September 2008

Process steam: A two-minute egg in 12 seconds

Process and thermal power plants have big boilers that burn fuel to make heat and steam. Millions of dollars of a plant's budget can go to paying for such fuel.

Would engineers and plant managers being interested in cutting that expense by 90%?

A new study from researchers at Rensselaer Polytechnic Institute (RPI) shows by adding an invisible layer of the nanomaterials to the bottom of a metal vessel, an order of magnitude increase in efficiency is possible in bringing water to boil.

This increase in efficiency could have a big impact on reducing costs for industrial boiling applications, cooling computer chips, and improving heat transfer systems.

Bringing water to a boil, and the related phase change that transforms the liquid into vapor, requires an interface between the water and air.

In a pot of water, two such interfaces exist-at the top where the water meets air and at the bottom where the water meets tiny pockets of air trapped in the microscale texture and imperfections on the surface of the pot.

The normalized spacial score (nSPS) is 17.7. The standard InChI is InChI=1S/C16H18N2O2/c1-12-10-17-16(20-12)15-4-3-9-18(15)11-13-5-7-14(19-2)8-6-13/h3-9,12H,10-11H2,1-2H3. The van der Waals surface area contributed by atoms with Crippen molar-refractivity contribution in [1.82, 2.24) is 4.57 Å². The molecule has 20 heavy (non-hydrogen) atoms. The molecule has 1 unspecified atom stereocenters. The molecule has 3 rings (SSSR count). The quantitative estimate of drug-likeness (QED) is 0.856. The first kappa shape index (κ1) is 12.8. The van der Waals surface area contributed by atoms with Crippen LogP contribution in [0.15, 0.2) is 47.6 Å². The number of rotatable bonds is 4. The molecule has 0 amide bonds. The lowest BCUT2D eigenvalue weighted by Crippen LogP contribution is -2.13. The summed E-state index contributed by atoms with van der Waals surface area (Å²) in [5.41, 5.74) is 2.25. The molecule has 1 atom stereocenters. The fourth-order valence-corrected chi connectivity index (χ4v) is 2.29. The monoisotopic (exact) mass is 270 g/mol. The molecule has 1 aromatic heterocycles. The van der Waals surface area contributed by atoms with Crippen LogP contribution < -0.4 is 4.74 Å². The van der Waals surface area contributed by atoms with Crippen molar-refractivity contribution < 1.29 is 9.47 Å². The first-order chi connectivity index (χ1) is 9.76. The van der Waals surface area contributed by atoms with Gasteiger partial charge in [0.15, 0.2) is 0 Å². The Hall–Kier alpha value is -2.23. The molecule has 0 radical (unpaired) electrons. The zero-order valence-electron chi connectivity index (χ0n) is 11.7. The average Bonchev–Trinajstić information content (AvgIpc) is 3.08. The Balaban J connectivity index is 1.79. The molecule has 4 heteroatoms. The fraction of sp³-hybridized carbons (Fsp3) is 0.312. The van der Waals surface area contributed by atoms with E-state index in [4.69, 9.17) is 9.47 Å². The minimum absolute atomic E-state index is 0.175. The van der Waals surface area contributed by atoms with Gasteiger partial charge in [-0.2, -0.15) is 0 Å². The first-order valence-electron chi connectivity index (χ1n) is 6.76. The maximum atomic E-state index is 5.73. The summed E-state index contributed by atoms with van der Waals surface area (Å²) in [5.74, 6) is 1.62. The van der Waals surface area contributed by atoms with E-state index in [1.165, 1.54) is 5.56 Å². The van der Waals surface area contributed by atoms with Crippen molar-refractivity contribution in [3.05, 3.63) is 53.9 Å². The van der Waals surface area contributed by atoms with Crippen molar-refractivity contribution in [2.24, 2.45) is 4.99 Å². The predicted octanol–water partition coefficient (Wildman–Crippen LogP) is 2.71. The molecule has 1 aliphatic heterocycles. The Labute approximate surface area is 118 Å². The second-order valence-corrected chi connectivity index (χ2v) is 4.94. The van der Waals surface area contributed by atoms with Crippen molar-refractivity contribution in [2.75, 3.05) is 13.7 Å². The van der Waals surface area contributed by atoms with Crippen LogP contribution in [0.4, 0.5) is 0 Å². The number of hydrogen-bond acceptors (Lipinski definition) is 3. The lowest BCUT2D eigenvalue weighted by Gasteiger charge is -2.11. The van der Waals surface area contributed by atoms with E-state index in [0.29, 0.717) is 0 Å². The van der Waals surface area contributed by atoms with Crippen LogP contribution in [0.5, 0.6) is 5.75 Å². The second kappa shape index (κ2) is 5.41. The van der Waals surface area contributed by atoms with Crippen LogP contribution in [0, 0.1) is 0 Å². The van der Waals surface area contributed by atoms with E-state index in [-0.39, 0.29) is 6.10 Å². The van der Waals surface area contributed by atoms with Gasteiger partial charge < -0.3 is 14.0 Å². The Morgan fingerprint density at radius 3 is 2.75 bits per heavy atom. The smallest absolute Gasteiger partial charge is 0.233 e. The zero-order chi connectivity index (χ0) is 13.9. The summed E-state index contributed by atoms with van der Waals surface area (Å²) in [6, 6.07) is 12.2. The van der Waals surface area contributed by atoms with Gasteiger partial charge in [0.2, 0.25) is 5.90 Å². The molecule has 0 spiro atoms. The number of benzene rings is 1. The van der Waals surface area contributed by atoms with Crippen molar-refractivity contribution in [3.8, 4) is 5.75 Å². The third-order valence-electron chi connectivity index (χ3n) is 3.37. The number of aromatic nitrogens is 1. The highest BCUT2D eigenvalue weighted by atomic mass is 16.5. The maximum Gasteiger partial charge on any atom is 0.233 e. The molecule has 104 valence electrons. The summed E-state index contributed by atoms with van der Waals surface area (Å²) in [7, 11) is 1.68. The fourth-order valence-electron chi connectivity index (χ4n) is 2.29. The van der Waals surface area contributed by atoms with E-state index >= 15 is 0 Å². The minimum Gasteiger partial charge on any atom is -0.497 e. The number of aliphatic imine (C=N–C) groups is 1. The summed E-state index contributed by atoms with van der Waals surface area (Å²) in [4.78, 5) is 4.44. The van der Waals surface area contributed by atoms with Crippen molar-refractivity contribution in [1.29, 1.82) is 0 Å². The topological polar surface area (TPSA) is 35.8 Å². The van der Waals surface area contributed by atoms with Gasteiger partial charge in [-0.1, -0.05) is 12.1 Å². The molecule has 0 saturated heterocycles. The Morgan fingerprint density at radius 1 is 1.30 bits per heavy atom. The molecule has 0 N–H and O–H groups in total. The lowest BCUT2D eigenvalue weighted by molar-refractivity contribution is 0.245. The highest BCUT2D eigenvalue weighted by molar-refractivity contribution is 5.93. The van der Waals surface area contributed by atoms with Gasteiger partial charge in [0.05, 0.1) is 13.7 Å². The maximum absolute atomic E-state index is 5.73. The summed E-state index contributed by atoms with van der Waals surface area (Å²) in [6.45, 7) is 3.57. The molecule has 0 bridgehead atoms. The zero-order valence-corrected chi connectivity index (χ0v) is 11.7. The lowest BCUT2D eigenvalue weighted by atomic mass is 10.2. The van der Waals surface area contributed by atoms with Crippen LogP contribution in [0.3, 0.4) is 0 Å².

Even though most of the water inside of the pot has reached 100°C and is at boiling temperature, it cannot boil because it is surrounded by other water molecules and there is no interface (no air) present to facilitate a phase change.

The RPI team found by depositing a layer of copper nanorods on the surface of a copper vessel, the nanoscale pockets of air trapped within the forest of nanorods "feed" nanobubbles into the microscale cavities of the vessel surface and help to prevent them from getting flooded with water. This synergistic coupling effect promotes robust boiling and stable bubble nucleation, with large numbers of tiny, frequently occurring bubbles.

"We observed a 30-fold increase in active bubble nucleation site density-a fancy term for the number of bubbles created-on the surface treated with copper nanotubes over the nontreated surface," said Nikhil Koratkar, project leader and RPI professor. "If the time taken to boil a given quantity of water is reduced by an order of magnitude, that should translate into significant cost savings."